Orygen, the National Centre of Excellence in Youth Mental Health, has reviewed the evidence on how to overcome the low vocational outcomes of young people with mental illness.
The research review, “Vocational Interventions for Young People with Mental Ill-Health” takes into consideration the barriers to employment and education for young people with mental illness, and how these can be overcome.
In 2012 a study found that 79% of young Australians (aged 16-30) with a mental health issue were employed, compare to 90% of their healthy peers.
In 2014, one third of young Aussies aged 16-25, presenting mood disorders to clinical services for the first time were already disengaged from work or study.
The first barrier to break down is the misconceptions of individuals and groups that young people with mental ill-health come into contact with: employers, family and friends.
There are two key misconceptions which impede the progress of young people with mental ill-health towards their employment and educational goals.
Myth 1: People with mental ill-health are unable to work. They are unreliable, inefficient or “risky” employees.
This myth is a common concern for both employers and employees.
Employers may think that a person with mental ill-health is more likely to have sick days, or cannot handle the same work load as other healthy employees.
An employee who has yet to disclose their mental health condition may worry that this is what their employer will think, but cannot know for sure without full disclosure.
It is unfortunate that disclosing a mental health issue to an employer still carries the risk that doing so will lead to unemployment.
This is despite the fact that once disclosed to an employer, they are legally obligated to provide the support their employee needs.
Myth 2: People with mental ill-health should not work. They may relapse, or become hospitalised.
This myth is most commonly held by people who care about the individual with mental ill-health.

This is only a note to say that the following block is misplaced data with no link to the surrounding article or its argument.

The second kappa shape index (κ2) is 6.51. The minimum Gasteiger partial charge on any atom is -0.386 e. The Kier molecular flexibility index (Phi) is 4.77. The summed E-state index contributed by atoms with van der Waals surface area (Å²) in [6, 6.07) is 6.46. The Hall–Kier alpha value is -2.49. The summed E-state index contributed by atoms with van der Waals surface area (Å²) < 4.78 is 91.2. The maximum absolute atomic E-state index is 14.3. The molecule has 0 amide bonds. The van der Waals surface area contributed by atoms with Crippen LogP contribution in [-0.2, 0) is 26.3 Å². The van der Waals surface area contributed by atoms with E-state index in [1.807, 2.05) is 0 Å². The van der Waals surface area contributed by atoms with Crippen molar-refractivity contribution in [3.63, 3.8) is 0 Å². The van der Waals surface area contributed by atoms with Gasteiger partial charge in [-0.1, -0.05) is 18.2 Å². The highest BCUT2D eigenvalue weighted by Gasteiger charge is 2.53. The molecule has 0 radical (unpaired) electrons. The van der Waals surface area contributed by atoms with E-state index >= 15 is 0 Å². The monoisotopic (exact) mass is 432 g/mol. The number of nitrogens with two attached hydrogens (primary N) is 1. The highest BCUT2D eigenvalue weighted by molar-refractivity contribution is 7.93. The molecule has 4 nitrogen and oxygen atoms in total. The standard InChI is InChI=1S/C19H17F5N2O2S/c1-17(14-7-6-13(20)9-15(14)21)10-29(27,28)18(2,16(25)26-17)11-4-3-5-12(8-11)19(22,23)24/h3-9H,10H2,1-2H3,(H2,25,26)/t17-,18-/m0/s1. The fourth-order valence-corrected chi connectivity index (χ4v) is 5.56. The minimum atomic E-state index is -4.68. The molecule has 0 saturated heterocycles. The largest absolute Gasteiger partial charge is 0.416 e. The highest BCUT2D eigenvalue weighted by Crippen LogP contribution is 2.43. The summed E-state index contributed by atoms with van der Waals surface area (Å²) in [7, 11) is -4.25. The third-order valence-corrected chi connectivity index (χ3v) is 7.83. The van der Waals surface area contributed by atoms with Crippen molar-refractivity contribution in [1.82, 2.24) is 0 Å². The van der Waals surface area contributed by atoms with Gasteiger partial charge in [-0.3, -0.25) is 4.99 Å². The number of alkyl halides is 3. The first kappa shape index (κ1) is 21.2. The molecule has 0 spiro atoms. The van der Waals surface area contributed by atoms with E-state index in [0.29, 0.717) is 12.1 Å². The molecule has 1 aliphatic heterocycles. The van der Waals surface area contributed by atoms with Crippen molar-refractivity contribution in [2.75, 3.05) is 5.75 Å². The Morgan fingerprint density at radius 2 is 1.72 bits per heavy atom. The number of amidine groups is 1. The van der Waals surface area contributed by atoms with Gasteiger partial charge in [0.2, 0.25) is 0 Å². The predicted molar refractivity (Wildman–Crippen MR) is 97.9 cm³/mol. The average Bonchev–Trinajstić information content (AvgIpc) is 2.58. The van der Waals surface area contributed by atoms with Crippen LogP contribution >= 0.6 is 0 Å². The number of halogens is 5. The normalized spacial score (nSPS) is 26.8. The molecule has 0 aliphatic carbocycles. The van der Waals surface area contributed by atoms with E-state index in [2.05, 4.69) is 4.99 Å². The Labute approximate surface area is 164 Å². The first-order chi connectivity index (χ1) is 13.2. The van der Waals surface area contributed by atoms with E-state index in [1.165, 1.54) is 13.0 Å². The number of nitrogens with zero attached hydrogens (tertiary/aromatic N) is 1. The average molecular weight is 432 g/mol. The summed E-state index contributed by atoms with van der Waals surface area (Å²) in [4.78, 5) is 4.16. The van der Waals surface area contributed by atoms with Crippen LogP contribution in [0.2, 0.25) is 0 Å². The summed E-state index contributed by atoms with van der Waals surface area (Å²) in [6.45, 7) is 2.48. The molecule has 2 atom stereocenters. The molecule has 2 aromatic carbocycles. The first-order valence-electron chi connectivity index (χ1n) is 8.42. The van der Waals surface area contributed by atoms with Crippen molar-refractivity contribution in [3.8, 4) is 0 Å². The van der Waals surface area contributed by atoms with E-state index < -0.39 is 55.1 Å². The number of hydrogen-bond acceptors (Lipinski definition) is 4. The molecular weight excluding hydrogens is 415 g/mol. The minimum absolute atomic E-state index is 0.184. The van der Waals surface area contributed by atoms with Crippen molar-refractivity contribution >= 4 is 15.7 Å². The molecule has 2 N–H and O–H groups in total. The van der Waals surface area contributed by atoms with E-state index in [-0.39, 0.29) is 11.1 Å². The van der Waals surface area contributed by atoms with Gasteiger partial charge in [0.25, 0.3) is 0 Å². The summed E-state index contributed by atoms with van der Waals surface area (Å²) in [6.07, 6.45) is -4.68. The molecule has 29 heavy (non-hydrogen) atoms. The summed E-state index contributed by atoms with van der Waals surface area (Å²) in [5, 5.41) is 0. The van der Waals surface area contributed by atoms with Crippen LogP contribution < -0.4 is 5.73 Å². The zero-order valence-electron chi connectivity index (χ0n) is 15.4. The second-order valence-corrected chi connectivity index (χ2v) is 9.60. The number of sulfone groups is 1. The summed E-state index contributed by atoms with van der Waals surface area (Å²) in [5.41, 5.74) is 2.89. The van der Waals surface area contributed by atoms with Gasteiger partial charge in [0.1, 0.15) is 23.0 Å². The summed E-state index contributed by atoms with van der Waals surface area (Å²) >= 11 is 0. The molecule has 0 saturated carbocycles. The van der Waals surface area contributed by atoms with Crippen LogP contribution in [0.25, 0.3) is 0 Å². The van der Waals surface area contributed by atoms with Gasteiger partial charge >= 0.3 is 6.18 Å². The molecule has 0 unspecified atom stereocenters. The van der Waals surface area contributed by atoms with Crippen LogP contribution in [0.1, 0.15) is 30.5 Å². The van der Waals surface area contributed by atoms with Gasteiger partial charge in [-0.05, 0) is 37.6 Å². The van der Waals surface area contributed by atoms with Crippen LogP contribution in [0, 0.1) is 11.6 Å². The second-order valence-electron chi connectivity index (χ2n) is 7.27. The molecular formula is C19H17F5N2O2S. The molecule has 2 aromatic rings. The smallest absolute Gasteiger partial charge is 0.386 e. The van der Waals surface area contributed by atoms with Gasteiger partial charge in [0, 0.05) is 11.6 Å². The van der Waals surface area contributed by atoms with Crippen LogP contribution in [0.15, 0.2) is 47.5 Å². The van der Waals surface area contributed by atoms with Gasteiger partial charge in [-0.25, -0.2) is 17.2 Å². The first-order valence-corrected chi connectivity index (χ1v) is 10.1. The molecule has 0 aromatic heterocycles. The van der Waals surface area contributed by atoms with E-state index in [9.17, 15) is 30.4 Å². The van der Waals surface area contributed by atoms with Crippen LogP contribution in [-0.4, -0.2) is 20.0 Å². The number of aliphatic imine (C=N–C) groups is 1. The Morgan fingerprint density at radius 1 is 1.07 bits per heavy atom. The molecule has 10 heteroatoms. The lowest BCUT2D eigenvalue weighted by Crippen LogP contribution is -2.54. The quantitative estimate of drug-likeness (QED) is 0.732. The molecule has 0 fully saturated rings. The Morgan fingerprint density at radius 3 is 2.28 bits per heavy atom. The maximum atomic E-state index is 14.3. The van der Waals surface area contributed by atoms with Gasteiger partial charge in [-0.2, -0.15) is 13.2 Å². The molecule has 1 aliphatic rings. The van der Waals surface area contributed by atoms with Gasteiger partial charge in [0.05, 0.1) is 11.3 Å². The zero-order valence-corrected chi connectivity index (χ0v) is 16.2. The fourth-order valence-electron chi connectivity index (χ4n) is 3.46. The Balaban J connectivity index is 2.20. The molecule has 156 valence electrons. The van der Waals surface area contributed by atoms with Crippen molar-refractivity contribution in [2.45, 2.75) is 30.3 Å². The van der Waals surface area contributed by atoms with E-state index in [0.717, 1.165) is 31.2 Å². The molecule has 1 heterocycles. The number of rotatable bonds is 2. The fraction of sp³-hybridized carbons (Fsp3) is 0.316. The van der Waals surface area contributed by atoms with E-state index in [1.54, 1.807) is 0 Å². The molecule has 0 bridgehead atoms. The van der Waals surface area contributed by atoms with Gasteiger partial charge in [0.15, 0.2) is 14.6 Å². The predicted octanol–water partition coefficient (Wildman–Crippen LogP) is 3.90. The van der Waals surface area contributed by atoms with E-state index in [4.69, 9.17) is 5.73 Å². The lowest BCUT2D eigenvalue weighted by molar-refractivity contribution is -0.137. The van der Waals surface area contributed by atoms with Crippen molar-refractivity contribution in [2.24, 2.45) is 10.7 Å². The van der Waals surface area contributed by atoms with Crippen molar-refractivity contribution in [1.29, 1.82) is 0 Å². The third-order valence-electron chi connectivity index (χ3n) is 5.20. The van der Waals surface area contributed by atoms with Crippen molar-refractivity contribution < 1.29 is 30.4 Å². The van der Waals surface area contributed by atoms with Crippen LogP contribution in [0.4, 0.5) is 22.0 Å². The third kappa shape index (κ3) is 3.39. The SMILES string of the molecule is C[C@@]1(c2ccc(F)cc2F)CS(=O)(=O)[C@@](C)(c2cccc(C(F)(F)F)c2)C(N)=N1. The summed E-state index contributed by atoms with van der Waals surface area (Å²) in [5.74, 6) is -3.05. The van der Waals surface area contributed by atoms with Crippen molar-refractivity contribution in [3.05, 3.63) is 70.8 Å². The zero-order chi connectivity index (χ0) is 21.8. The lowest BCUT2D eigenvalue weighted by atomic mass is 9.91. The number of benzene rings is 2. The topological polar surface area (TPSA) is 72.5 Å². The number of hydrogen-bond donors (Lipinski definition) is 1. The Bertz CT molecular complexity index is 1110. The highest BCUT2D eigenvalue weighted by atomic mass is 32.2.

They mean well, but their fears are misplaced.
Individual Placement and Support (IPS) and Vocational Recovery
Individual Placement and Support is an evidence-based supported employment model designed to actively support people with mental ill-health back into employment or education.
The research shows that vocational recovery, returning to work or school, was identified as a core treatment goal by young people with mental ill-health.
Returning to work, or school, within 14 months of beginning treatment was found to be a better indicator of long-term recovery than symptomatic recovery (Orygen, p3).
IPS is gaining traction as a cost-effective and successful practice for long term mental health recovery through gaining and sustaining employment.
It has been integrated into mental health services in the United Kingdom, America and New Zealand; and was brought into Australian early intervention services in 2015.
People who have experienced the IPS model of intervention have experienced several benefits compared to treatment as usual, including:
- Retaining a job for longer
- Working more hours per week
- Better salary
People with mental ill-health who are treated with the Individual Placement and Support model experience significantly better employment outcomes than those who do not participate in IPS.
“The earlier this can occur the more beneficial this is for individuals to reduce potential negative consequences which may result from withdrawal and disengagement,” she said.
“Being able to identify barriers and provide support, encouragement and direction to those with mental ill-health to assist with their return to either the workforce or education is the central focus of the EPIC Mental Health Consultants. There are many benefits to obtaining work or returning to work or education after experiencing mental ill-health which can contribute greatly to recovery,” Megan said.